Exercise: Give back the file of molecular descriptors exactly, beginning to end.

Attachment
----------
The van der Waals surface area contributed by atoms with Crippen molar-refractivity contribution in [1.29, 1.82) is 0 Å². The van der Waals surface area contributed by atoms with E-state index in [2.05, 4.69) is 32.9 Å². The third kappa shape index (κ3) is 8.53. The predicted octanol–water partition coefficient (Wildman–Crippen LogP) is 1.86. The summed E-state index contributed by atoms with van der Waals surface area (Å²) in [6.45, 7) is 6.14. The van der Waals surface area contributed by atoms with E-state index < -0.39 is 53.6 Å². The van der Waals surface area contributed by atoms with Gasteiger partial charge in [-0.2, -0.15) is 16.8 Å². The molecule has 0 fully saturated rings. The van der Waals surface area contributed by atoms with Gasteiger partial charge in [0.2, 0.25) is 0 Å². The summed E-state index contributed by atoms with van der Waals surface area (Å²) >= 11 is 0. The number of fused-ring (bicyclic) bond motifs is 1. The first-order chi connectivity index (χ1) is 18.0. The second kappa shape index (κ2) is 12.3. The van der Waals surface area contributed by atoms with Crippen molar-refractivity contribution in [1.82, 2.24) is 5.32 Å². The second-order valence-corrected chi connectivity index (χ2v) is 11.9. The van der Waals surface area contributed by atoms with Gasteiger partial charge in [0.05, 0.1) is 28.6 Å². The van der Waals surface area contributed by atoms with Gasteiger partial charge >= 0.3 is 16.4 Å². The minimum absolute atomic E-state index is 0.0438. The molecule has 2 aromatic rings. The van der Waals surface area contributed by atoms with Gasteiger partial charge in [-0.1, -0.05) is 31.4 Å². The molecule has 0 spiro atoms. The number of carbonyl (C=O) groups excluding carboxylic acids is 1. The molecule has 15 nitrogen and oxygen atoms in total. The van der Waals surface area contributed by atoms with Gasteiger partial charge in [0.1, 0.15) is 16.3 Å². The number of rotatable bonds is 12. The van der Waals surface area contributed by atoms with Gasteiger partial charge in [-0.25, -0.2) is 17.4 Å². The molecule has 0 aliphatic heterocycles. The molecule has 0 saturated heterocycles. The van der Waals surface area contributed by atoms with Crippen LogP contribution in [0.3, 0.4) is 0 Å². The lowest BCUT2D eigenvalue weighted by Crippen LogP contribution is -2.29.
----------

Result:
The van der Waals surface area contributed by atoms with Crippen molar-refractivity contribution in [1.29, 1.82) is 0 Å². The van der Waals surface area contributed by atoms with E-state index in [2.05, 4.69) is 32.9 Å². The third kappa shape index (κ3) is 8.53. The predicted octanol–water partition coefficient (Wildman–Crippen LogP) is 1.86. The summed E-state index contributed by atoms with van der Waals surface area (Å²) in [6.45, 7) is 6.14. The van der Waals surface area contributed by atoms with E-state index < -0.39 is 53.6 Å². The van der Waals surface area contributed by atoms with Gasteiger partial charge in [-0.2, -0.15) is 16.8 Å². The molecule has 0 fully saturated rings. The van der Waals surface area contributed by atoms with Gasteiger partial charge in [0.2, 0.25) is 0 Å². The summed E-state index contributed by atoms with van der Waals surface area (Å²) >= 11 is 0. The number of fused-ring (bicyclic) bond motifs is 1. The first-order chi connectivity index (χ1) is 18.0. The second kappa shape index (κ2) is 12.3. The van der Waals surface area contributed by atoms with Crippen molar-refractivity contribution in [1.82, 2.24) is 5.32 Å². The second-order valence-corrected chi connectivity index (χ2v) is 11.9. The van der Waals surface area contributed by atoms with Gasteiger partial charge in [0.05, 0.1) is 28.6 Å². The van der Waals surface area contributed by atoms with Gasteiger partial charge >= 0.3 is 16.4 Å². The minimum absolute atomic E-state index is 0.0438. The molecule has 2 aromatic rings. The van der Waals surface area contributed by atoms with Gasteiger partial charge in [-0.1, -0.05) is 31.4 Å². The molecule has 0 spiro atoms. The number of carbonyl (C=O) groups excluding carboxylic acids is 1. The molecule has 15 nitrogen and oxygen atoms in total. The van der Waals surface area contributed by atoms with Gasteiger partial charge in [0.1, 0.15) is 16.3 Å². The number of rotatable bonds is 12. The van der Waals surface area contributed by atoms with Gasteiger partial charge in [-0.25, -0.2) is 17.4 Å². The molecule has 0 aliphatic heterocycles. The molecule has 0 saturated heterocycles. The van der Waals surface area contributed by atoms with Crippen LogP contribution in [0.3, 0.4) is 0 Å². The lowest BCUT2D eigenvalue weighted by Crippen LogP contribution is -2.29.